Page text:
Friday, April 15, 2011
Palm Warbler Linocut Edition Completed
Well this has been a long print, especially for one that's black and white and doesn't have the complications of reduction color prints! Perhaps it took so long because I had high expectations for it, and because I wanted to get it done in time for a competition. In any case here it is.
One of the things I'm happiest with is that I was able to construct the scene from my imagination and other sources. But I never really saw this scene. I saw the Bloodroot, as well as the other leaf litter, and I saw a Palm Warbler, but never together in a scene like this. I sort of got it working in the earlier watercolor but I think it works much better and is more cohesive and believable here. I do thinks that's a virtue of pursuing the same subject in different media. You get to refine the idea. Of course if as a viewer you didn't like the idea to begin with you might have a different idea about repeating the theme.
One other thing of note. Linoleum cut really lends itself to line. So it's very tempting to put outlines around objects. This can flatten them out, like cutouts, especially if the outlines are wide. But you can also use line for hatching, something that etching and engraving excel at. But this use of line tends to create a sense of volume, just the opposite of a bold outline that counteracts volume. This print has some of both. At one point I did partially remove a bold outline on one of the Bloodroot leaves at lower left. It just made the entire print look too flat. On just about every print I do it seems that I fluctuate between flatness and volume, bold, graphic line and more subtle, modeled hatching. There's rarely a clear winner. But I hope that the print survives the battle.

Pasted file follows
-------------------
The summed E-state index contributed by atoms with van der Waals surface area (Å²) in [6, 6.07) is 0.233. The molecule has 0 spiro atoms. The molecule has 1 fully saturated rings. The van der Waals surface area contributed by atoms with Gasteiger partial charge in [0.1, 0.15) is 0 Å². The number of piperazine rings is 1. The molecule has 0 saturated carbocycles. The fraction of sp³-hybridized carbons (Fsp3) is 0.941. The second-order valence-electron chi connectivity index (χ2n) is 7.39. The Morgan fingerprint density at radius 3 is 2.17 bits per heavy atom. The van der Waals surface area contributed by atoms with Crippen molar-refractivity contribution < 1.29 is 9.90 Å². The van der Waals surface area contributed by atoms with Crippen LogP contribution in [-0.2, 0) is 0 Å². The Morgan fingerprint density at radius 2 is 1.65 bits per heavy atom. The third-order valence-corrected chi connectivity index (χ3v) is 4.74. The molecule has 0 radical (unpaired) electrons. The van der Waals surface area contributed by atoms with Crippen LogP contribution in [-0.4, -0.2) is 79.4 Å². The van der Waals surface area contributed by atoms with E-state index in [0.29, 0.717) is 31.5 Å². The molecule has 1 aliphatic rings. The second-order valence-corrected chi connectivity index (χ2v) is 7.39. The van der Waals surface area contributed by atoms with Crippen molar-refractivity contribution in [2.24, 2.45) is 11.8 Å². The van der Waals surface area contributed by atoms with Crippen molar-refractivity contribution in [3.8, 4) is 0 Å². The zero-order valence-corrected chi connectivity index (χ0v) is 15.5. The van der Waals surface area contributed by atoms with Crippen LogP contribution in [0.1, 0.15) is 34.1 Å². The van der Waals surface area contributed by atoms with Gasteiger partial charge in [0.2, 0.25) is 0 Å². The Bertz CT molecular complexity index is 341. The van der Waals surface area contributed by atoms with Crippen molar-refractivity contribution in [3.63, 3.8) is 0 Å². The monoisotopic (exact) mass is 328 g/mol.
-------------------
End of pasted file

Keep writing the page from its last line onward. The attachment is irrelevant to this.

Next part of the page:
One distraction while doing this print was backyard migrants, particularly a Hermit Thrush, and migrating warblers and other birds at Carpenter's Woods. Yesterday was so nice that I had to abandon the print early in the day and do the following field sketches.
The left hand page includes two first of year Yellow-rumped Warblers at top and a first of year Black-and-white Warbler, White-breasted Nuthatch, and one of many Ruby-crowned Kinglets below. On the right hand page another Palm Warbler and another Hermit Thrush. I didn't use a scope on any of these. They were all based on just looking at the birds in my binoculars, as long as they stood still that is, and then trying to get down on paper what I'd seen. I feel like I'm definitely improving in this direction. I hope this will finally be the first year when I can do some decent field sketches and perhaps even field watercolors of the neo-tropical migrants, especially my favorites the Wood Warblers.
Oh yes, the print is an edition of 12. It is 6x8, or 8x11 with print borders. Gamblin oil-based ink on Rives Lightweight paper.